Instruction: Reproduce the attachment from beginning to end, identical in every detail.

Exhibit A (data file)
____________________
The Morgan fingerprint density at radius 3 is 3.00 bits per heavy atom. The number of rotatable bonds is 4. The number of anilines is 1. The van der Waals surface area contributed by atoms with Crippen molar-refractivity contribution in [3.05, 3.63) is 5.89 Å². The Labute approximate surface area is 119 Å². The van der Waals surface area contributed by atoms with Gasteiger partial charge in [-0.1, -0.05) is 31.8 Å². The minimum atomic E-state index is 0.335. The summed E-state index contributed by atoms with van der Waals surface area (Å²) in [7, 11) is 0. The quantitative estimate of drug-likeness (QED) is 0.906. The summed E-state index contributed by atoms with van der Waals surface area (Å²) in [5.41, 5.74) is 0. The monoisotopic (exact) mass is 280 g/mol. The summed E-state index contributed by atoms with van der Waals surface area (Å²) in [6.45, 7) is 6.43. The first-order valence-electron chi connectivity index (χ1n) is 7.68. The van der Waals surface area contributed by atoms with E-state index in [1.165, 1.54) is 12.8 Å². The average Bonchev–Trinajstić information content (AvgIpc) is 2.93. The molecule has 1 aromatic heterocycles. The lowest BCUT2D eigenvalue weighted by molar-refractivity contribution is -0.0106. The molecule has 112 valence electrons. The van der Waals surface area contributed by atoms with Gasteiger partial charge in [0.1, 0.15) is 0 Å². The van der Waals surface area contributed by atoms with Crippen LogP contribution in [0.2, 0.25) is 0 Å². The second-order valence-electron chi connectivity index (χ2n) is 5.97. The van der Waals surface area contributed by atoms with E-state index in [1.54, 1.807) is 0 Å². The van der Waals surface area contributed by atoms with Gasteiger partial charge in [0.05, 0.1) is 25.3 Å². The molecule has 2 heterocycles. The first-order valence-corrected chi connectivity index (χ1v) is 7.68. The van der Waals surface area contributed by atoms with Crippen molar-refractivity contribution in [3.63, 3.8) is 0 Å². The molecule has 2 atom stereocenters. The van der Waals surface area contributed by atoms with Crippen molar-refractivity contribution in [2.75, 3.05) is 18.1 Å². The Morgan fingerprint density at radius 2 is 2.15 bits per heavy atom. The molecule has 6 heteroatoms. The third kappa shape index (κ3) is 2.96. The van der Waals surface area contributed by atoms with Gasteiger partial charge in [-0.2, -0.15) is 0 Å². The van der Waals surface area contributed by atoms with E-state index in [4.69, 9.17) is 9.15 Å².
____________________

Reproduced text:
The Morgan fingerprint density at radius 3 is 3.00 bits per heavy atom. The number of rotatable bonds is 4. The number of anilines is 1. The van der Waals surface area contributed by atoms with Crippen molar-refractivity contribution in [3.05, 3.63) is 5.89 Å². The Labute approximate surface area is 119 Å². The van der Waals surface area contributed by atoms with Gasteiger partial charge in [-0.1, -0.05) is 31.8 Å². The minimum atomic E-state index is 0.335. The summed E-state index contributed by atoms with van der Waals surface area (Å²) in [7, 11) is 0. The quantitative estimate of drug-likeness (QED) is 0.906. The summed E-state index contributed by atoms with van der Waals surface area (Å²) in [5.41, 5.74) is 0. The monoisotopic (exact) mass is 280 g/mol. The summed E-state index contributed by atoms with van der Waals surface area (Å²) in [6.45, 7) is 6.43. The first-order valence-electron chi connectivity index (χ1n) is 7.68. The van der Waals surface area contributed by atoms with E-state index in [1.165, 1.54) is 12.8 Å². The average Bonchev–Trinajstić information content (AvgIpc) is 2.93. The molecule has 1 aromatic heterocycles. The lowest BCUT2D eigenvalue weighted by molar-refractivity contribution is -0.0106. The molecule has 112 valence electrons. The van der Waals surface area contributed by atoms with Gasteiger partial charge in [0.1, 0.15) is 0 Å². The van der Waals surface area contributed by atoms with Crippen LogP contribution in [0.2, 0.25) is 0 Å². The second-order valence-electron chi connectivity index (χ2n) is 5.97. The van der Waals surface area contributed by atoms with E-state index in [1.54, 1.807) is 0 Å². The van der Waals surface area contributed by atoms with Gasteiger partial charge in [0.05, 0.1) is 25.3 Å². The molecule has 2 heterocycles. The first-order valence-corrected chi connectivity index (χ1v) is 7.68. The van der Waals surface area contributed by atoms with Crippen molar-refractivity contribution in [3.63, 3.8) is 0 Å². The molecule has 2 atom stereocenters. The van der Waals surface area contributed by atoms with Crippen molar-refractivity contribution in [2.75, 3.05) is 18.1 Å². The Morgan fingerprint density at radius 2 is 2.15 bits per heavy atom. The molecule has 6 heteroatoms. The third kappa shape index (κ3) is 2.96. The van der Waals surface area contributed by atoms with Gasteiger partial charge in [-0.2, -0.15) is 0 Å². The van der Waals surface area contributed by atoms with E-state index in [4.69, 9.17) is 9.15 Å².